31. The two-year support of ILO and the United Nations Development Programme (UNDP) to the Ministries of Labour and Education continued to improve entrepreneurial skills through the roll-out and nationalization of the entrepreneurial education curriculum into vocational centres, industrial schools and technical colleges.
32. Nearly 10,000 children benefited from the Palestinian Science Festival organized across Gaza and the West Bank with UNESCO support. UNESCO also continued to provide support to the Commission for Developing the Teaching Profession in developing national professional standards. UNICEF supported in-service teacher training of around 1,124 teachers (50 per cent female) on child-cantered learning. UNICEF support to the roll-out of the School Management Information System (SMIS) included cascade training for over 1,050 school staff in 297 schools.
33. The UNDP Deprived Families Economic Empowerment Programme continued to implement the Al Fakhoura Scholarship Programme for Gazan students. UNRWA provided approximately 200,000 children with daily school meals in Gaza. UN-Women and the Ministry of Education and Higher Education partnered to improve health and nutrition at 210 schools, benefiting 62,000 students. The partnership also generated substantial income for women’s groups and community-based organizations, which were contracted to provide food for the school canteens.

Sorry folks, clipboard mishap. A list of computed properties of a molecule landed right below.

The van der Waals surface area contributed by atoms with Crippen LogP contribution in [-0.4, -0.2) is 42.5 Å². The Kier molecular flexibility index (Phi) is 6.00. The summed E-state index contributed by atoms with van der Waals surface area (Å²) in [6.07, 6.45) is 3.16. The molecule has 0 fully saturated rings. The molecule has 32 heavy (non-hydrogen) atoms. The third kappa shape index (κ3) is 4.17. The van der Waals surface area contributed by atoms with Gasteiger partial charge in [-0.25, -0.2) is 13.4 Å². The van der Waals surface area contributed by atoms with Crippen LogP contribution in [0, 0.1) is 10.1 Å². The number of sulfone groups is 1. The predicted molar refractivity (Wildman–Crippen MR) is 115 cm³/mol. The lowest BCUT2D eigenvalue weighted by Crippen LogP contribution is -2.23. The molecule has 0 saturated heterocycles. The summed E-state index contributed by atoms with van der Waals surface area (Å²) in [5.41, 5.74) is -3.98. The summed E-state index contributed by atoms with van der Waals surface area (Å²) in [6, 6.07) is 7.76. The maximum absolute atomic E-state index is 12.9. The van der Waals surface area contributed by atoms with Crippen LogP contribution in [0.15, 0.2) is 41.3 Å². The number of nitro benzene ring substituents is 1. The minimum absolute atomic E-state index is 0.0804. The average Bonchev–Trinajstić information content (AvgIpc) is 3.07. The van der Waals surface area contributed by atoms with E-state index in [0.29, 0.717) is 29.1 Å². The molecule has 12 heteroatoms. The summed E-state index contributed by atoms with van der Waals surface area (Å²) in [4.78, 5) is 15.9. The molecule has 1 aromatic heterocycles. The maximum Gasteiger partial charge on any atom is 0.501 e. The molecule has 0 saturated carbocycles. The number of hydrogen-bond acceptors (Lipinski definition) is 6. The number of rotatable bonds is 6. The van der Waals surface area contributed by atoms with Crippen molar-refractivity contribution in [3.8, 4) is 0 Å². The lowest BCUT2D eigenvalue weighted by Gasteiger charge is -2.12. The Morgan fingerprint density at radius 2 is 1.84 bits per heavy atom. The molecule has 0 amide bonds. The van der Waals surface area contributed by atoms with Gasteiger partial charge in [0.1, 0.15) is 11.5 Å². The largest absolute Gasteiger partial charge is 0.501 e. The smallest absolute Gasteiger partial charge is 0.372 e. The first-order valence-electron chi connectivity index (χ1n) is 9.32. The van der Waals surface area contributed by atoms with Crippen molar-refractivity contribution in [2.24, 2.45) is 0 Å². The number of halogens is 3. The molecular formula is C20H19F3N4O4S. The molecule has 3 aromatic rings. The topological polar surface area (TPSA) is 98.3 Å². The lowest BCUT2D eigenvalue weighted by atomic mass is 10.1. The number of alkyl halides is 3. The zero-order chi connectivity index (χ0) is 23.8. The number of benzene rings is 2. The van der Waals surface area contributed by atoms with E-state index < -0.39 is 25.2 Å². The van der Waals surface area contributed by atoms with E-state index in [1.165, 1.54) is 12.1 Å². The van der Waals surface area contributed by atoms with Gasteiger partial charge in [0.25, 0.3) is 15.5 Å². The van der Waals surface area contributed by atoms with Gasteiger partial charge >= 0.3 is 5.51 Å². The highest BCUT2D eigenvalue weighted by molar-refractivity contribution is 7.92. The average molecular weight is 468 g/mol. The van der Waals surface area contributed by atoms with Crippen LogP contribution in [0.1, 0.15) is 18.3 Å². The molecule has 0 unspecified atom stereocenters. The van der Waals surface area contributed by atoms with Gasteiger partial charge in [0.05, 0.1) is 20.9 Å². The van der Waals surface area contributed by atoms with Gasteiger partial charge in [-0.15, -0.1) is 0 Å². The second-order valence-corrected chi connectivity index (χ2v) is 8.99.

34. The World Food Programme (WFP), in partnership with the Ministry of Education and Higher Education, provided locally produced date bars — partially produced in Gaza — to 75,000 children per month in the West Bank and to approximately 80,000 children per month in 145 governmental schools in the Gaza Strip. The transfer of 144 metric tons of date bars from Gaza to the West Bank for the Ministry’s school feeding programme is the first transfer of goods since the start of the closure in June 2007.